Lyons Switch fire department gets CN funds
From left to right are Highway 100 West Fire Department volunteers Bobby Gann, Terry Smith, Tanner Wear, Cody Harrington, Robert E. Lee IV, Kenny Caughman and Robert Ketcher as they stand in front of a fire engine. Hwy. 100 West VFD is located in Lyons Switch in Adair County. WILL CHAVEZ/CHEROKEE PHOENIX
Highway 100 West Fire Department volunteer Cody Harrington puts on a leaf blower at the fire station. The fire department uses leaf blowers to create firebreaks during wild fires. The fire department recently received $3,500 from the Cherokee Nation. WILL CHAVEZ/CHEROKEE PHOENIX
Highway 100 West Fire Department volunteer Terry Smith sprays water from the back of a fire engine. The water hose can spray 1,200 gallons per minute. WILL CHAVEZ/CHEROKEE PHOENIX
LYONS SWITCH – The community’s Highway 100 West Fire Department was among the 131 Oklahoma volunteer fire departments to receive funds from the Cherokee Nation during the tribe’s annual Volunteer Firefighter Ceremony at the Hard Rock Hotel and Casino Tulsa.
Each department was presented with a $3,500 check for equipment, fuel and other necessities.
Funds provided by the CN totaled $458,500 and is part of the tribe’s annual budget.
CN citizen and Hwy. 100 WFD Chief Bobby Gann said the department has received a check every year since the CN has been providing the aid.
“It goes a long way and it helps with a lot of stuff like parts, fuel, our electric bill and water bill. It helps with getting needed equipment if we need things like air tanks or new leaf blowers, which helped us get two new leaf blowers with last year’s money,” Gann said.
He said the department usually uses the money as its needed, but this year he hopes to use part of the money to build an addition to house all of the department’s trucks and equipment in one place. With the addition, he said the department could house other equipment, which is stored in the Rocky Mountain community about 3 miles away, and would make it more efficient for firefighters when they are called.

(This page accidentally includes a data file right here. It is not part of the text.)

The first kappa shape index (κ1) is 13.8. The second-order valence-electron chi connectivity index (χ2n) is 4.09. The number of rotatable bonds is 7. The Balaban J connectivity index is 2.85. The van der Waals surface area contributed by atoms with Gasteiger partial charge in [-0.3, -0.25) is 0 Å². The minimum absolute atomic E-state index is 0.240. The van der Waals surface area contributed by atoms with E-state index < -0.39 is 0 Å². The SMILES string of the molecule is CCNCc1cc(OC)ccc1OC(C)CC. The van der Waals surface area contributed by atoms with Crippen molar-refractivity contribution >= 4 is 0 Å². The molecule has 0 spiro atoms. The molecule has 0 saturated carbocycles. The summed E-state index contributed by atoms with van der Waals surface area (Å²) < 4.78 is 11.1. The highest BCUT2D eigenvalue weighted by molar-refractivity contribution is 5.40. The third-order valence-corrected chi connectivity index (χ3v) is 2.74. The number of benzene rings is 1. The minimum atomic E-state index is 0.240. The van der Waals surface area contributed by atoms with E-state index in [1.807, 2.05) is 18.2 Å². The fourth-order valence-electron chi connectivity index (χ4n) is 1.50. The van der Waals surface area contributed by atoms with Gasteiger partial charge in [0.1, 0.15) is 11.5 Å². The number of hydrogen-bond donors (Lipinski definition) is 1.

“Ninety percent of our calls are in this area, so we need to be able to use all of our equipment quickly,” he said.
Hwy 100 West VFD has served this Adair County community and a 110-mile radius for about 10 years. Gann said the CN helped get a grant for the volunteer firefighters to build the current fire station building. The unit’s fire stations contain two fire engines, two brush trucks, two pumpers and two tankers.
He said the department mostly receives emergency medical services and grass fire calls, but usually average four to five house fire calls a year. However, the department has already received five house fire calls since January, he said.
Gann also said the department is made up of 18 trained firefighters who receive training twice a year from nearby vocational technology staff or other trained professionals. The department also has four volunteers who are certified emergency medical responders, or EMRs, and one who is a certified emergency medical technician, or EMT, which is much needed because the closest ambulance center is 10 miles away.
“We are working on getting everybody certified in EMR,” Gann said.
He said Hwy. 100 West VFD only receives funding through the CN’s annual donation and county tax revenues, so receiving the tribal dollars means “a lot” to him and his department.
“Like I said, it goes a long way us. During fire season our water bill will sometimes be over $600, so it’s good to have that there when we need it,” he said.